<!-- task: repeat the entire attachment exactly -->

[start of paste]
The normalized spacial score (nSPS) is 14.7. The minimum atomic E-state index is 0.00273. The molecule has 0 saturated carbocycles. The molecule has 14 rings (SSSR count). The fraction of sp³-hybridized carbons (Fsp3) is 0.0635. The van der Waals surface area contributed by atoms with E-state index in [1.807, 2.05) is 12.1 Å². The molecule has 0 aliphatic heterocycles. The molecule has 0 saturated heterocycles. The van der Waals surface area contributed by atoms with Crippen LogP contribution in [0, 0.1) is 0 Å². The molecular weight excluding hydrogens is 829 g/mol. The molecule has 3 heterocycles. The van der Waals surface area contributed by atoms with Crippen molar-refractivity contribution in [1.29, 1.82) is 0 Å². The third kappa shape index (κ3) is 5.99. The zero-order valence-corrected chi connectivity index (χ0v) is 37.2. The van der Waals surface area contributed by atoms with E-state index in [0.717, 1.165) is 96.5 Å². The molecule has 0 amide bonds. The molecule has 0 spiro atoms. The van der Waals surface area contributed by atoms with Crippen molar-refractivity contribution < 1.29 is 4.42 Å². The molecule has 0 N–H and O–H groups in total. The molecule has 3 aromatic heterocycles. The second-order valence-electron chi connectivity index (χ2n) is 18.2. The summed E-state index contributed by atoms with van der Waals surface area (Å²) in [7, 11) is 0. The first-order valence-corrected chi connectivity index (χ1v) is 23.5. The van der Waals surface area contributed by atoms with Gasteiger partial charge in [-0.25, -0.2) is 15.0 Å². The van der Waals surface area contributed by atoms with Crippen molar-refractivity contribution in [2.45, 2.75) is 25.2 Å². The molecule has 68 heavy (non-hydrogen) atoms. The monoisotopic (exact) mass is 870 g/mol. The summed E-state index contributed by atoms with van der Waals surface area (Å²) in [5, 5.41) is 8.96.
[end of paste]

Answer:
The normalized spacial score (nSPS) is 14.7. The minimum atomic E-state index is 0.00273. The molecule has 0 saturated carbocycles. The molecule has 14 rings (SSSR count). The fraction of sp³-hybridized carbons (Fsp3) is 0.0635. The van der Waals surface area contributed by atoms with E-state index in [1.807, 2.05) is 12.1 Å². The molecule has 0 aliphatic heterocycles. The molecule has 0 saturated heterocycles. The van der Waals surface area contributed by atoms with Crippen LogP contribution in [0, 0.1) is 0 Å². The molecular weight excluding hydrogens is 829 g/mol. The molecule has 3 heterocycles. The van der Waals surface area contributed by atoms with Crippen molar-refractivity contribution in [1.29, 1.82) is 0 Å². The third kappa shape index (κ3) is 5.99. The zero-order valence-corrected chi connectivity index (χ0v) is 37.2. The van der Waals surface area contributed by atoms with E-state index in [0.717, 1.165) is 96.5 Å². The molecule has 0 amide bonds. The molecule has 0 spiro atoms. The van der Waals surface area contributed by atoms with Crippen molar-refractivity contribution < 1.29 is 4.42 Å². The molecule has 0 N–H and O–H groups in total. The molecule has 3 aromatic heterocycles. The second-order valence-electron chi connectivity index (χ2n) is 18.2. The summed E-state index contributed by atoms with van der Waals surface area (Å²) in [7, 11) is 0. The first-order valence-corrected chi connectivity index (χ1v) is 23.5. The van der Waals surface area contributed by atoms with Gasteiger partial charge in [-0.25, -0.2) is 15.0 Å². The van der Waals surface area contributed by atoms with Crippen molar-refractivity contribution in [2.45, 2.75) is 25.2 Å². The molecule has 68 heavy (non-hydrogen) atoms. The monoisotopic (exact) mass is 870 g/mol. The summed E-state index contributed by atoms with van der Waals surface area (Å²) in [5, 5.41) is 8.96.